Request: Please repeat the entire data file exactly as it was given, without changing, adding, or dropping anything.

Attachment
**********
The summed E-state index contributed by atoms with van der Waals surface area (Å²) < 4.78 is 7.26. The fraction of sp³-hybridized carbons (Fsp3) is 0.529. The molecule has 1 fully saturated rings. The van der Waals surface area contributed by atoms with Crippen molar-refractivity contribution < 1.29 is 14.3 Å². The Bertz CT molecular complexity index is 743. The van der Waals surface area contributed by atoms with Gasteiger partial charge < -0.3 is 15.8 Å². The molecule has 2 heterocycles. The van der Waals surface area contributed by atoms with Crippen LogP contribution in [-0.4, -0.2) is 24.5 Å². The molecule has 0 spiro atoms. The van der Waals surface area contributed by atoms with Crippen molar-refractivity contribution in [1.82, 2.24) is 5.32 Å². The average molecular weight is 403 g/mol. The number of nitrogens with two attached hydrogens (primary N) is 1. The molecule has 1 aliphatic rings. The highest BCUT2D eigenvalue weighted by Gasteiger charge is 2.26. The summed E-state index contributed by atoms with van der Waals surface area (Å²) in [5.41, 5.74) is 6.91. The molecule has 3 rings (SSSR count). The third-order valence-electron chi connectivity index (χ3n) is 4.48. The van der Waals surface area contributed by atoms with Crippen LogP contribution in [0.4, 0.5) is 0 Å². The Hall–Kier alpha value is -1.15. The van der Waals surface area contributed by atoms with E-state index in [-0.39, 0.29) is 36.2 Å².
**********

The summed E-state index contributed by atoms with van der Waals surface area (Å²) < 4.78 is 7.26. The fraction of sp³-hybridized carbons (Fsp3) is 0.529. The molecule has 1 fully saturated rings. The van der Waals surface area contributed by atoms with Crippen molar-refractivity contribution < 1.29 is 14.3 Å². The Bertz CT molecular complexity index is 743. The van der Waals surface area contributed by atoms with Gasteiger partial charge < -0.3 is 15.8 Å². The molecule has 2 heterocycles. The van der Waals surface area contributed by atoms with Crippen LogP contribution in [-0.4, -0.2) is 24.5 Å². The molecule has 0 spiro atoms. The van der Waals surface area contributed by atoms with Crippen molar-refractivity contribution in [1.82, 2.24) is 5.32 Å². The average molecular weight is 403 g/mol. The number of nitrogens with two attached hydrogens (primary N) is 1. The molecule has 1 aliphatic rings. The highest BCUT2D eigenvalue weighted by Gasteiger charge is 2.26. The summed E-state index contributed by atoms with van der Waals surface area (Å²) in [5.41, 5.74) is 6.91. The molecule has 3 rings (SSSR count). The third-order valence-electron chi connectivity index (χ3n) is 4.48. The van der Waals surface area contributed by atoms with Crippen LogP contribution in [0.4, 0.5) is 0 Å². The Hall–Kier alpha value is -1.15. The van der Waals surface area contributed by atoms with E-state index in [-0.39, 0.29) is 36.2 Å².